I think it’s reasonable to conclude that during a time period where women were forced to carry every pregnancy to term, many children were born into conditions that weren’t right for them, so “nurture” took over as they were often (but of course not always) put into arms that didn’t welcome them. Add together a heartbreakingly impoverished family, plus a child who wasn’t properly loved by that family, and you get the perfect formula for an emotionally scarring childhood that would drive anyone into a life of crime.

This introduces an ethical concern where we must weigh in protecting the potential life of an individual versus protecting the life of society as a whole, via the Consistent Ethic of Life that so many Christians proclaim so proudly. There’s arguably a chance in any given situation that carrying a pregnancy to term could either bring lasting harm or sincere good to the mother and those around her. As if that wasn’t enough grey area already, deciding when a fetus becomes a “person” seems to be an unending debate.

Many who oppose abortion use adoption as an alternative to raising a child. While it often can be an effective alternative for many women, there isn’t an alternative for being pregnant for nine months, plus post-labor recovery. If a woman can’t afford to have a child, there’s also a chance that she can’t afford take off work for the last month of her pregnancy, especially considering that Minnesota employers are not required to pay new mothers during their leave. On top of that, there’s often an unbearable emotional baggage that comes with having a baby that you won’t end up caring for yourself. Giving up a child is no easy feat. Many women struggle with depression after giving up their child for adoption. Imagine every heart-wrenching answer when someone asks them when they’re due or what they’re going to name the baby.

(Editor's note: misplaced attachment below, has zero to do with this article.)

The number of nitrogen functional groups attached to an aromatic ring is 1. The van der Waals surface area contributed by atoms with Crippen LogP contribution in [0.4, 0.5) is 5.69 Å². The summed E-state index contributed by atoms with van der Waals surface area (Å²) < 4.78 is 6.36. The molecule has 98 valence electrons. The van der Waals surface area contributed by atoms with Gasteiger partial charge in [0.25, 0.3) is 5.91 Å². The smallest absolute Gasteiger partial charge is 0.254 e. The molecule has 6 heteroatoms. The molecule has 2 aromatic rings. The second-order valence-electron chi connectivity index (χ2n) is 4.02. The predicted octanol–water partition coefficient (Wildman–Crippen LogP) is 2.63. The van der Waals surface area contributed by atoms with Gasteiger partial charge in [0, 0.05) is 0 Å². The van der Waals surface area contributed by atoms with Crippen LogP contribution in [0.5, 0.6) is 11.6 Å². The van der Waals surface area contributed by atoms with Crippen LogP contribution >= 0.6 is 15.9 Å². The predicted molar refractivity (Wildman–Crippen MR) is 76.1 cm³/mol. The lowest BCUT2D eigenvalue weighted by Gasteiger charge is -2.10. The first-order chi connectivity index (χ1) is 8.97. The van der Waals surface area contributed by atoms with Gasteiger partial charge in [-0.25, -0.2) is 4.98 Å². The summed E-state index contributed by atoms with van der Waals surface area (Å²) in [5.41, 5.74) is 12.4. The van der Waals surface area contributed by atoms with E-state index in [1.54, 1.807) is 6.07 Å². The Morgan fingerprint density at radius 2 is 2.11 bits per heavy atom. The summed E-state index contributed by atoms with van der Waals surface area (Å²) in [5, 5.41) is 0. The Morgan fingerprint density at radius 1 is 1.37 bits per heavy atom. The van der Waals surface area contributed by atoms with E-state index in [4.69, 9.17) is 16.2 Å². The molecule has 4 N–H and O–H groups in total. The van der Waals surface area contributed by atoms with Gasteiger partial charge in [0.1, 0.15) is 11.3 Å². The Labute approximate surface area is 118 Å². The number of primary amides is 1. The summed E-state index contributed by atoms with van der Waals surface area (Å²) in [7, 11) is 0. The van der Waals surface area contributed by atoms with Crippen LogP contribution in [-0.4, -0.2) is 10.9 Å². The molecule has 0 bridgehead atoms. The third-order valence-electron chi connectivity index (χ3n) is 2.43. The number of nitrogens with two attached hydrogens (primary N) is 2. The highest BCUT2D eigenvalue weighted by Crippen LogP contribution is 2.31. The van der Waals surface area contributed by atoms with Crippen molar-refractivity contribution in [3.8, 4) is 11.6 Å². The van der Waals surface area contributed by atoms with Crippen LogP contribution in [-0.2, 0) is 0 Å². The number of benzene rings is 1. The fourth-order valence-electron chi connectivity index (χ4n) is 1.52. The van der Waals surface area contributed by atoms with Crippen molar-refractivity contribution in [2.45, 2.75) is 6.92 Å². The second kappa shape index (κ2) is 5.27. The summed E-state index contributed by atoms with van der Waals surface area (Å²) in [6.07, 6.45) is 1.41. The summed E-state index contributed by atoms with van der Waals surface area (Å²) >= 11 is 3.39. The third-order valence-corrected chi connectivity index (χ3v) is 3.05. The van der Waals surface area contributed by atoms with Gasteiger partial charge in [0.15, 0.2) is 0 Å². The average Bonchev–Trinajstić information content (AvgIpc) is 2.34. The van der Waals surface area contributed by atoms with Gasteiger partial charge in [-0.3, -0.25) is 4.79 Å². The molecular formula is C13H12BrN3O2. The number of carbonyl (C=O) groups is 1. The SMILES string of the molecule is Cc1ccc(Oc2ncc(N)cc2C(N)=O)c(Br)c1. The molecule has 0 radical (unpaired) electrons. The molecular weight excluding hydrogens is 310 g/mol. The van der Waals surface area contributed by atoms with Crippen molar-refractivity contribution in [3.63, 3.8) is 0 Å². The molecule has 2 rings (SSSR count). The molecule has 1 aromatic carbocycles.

To be completely honest, I’m still not sure about my stance on whether or not abortion is ethical. Like I said, I’m a strong believer in understanding both sides of any issue, and I value potential life as much as I value autonomy. Scholars and philosophers debate about these topics endlessly, which is why, for the people who can become pregnant, possessing the right to a choice regarding their own morals is so important.

“Pro-Choice” is not “Pro-Abortion.” Pro-choice leaves the question up to the woman. Consider a mother who’s raising two toddlers on her own with almost no money, and has been sexually assaulted and becomes pregnant; however, she is a devout Christian who wishes to carry the pregnancy to term despite her circumstances. I believe she should have every right to do so, whereas if she resided in China, she would be forced to terminate the pregnancy.

Where science and philosophy cannot find the answer, many people turn to religion for the solution for any moral dilemma, and that’s okay—for those individuals. Humanity as a whole may never find the answer to what the most “humane” decision is, but until it does, don’t you think where ambiguity makes this topic an unending ethical puzzle is where autonomy should take over?